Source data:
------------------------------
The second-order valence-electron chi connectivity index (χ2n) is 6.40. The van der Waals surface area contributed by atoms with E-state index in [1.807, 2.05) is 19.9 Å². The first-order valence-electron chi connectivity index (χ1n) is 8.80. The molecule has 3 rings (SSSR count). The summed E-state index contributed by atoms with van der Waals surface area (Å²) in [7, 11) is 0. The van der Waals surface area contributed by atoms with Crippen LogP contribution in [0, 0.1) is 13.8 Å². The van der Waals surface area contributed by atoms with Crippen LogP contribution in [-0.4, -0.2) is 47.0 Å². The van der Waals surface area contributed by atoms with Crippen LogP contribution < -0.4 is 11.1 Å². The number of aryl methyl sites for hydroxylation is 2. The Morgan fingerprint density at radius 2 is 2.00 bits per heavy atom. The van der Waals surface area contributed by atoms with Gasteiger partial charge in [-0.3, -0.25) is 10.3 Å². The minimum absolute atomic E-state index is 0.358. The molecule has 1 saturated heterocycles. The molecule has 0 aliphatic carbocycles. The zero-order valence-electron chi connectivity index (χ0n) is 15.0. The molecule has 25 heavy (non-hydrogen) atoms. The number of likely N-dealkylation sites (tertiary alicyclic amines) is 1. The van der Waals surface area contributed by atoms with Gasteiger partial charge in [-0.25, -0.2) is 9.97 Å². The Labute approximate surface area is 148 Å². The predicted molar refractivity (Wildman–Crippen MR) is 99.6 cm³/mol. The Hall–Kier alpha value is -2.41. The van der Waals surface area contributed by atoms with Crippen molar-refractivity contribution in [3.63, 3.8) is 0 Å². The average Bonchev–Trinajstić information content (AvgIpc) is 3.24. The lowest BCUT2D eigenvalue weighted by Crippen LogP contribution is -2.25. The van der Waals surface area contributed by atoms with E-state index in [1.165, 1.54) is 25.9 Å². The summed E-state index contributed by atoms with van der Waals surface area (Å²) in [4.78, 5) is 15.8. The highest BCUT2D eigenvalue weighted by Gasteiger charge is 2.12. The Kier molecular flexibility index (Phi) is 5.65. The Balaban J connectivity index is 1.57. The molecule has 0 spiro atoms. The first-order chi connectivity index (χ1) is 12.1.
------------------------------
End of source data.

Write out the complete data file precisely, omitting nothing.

The second-order valence-electron chi connectivity index (χ2n) is 6.40. The van der Waals surface area contributed by atoms with E-state index in [1.807, 2.05) is 19.9 Å². The first-order valence-electron chi connectivity index (χ1n) is 8.80. The molecule has 3 rings (SSSR count). The summed E-state index contributed by atoms with van der Waals surface area (Å²) in [7, 11) is 0. The van der Waals surface area contributed by atoms with Crippen LogP contribution in [0, 0.1) is 13.8 Å². The van der Waals surface area contributed by atoms with Crippen LogP contribution in [-0.4, -0.2) is 47.0 Å². The van der Waals surface area contributed by atoms with Crippen LogP contribution < -0.4 is 11.1 Å². The number of aryl methyl sites for hydroxylation is 2. The Morgan fingerprint density at radius 2 is 2.00 bits per heavy atom. The van der Waals surface area contributed by atoms with Gasteiger partial charge in [-0.3, -0.25) is 10.3 Å². The minimum absolute atomic E-state index is 0.358. The molecule has 1 saturated heterocycles. The molecule has 0 aliphatic carbocycles. The zero-order valence-electron chi connectivity index (χ0n) is 15.0. The molecule has 25 heavy (non-hydrogen) atoms. The number of likely N-dealkylation sites (tertiary alicyclic amines) is 1. The van der Waals surface area contributed by atoms with Gasteiger partial charge in [-0.25, -0.2) is 9.97 Å². The Labute approximate surface area is 148 Å². The predicted molar refractivity (Wildman–Crippen MR) is 99.6 cm³/mol. The Hall–Kier alpha value is -2.41. The van der Waals surface area contributed by atoms with Crippen molar-refractivity contribution in [3.63, 3.8) is 0 Å². The average Bonchev–Trinajstić information content (AvgIpc) is 3.24. The lowest BCUT2D eigenvalue weighted by Crippen LogP contribution is -2.25. The van der Waals surface area contributed by atoms with E-state index in [1.165, 1.54) is 25.9 Å². The summed E-state index contributed by atoms with van der Waals surface area (Å²) in [4.78, 5) is 15.8. The highest BCUT2D eigenvalue weighted by Gasteiger charge is 2.12. The Kier molecular flexibility index (Phi) is 5.65. The Balaban J connectivity index is 1.57. The molecule has 0 spiro atoms. The first-order chi connectivity index (χ1) is 12.1.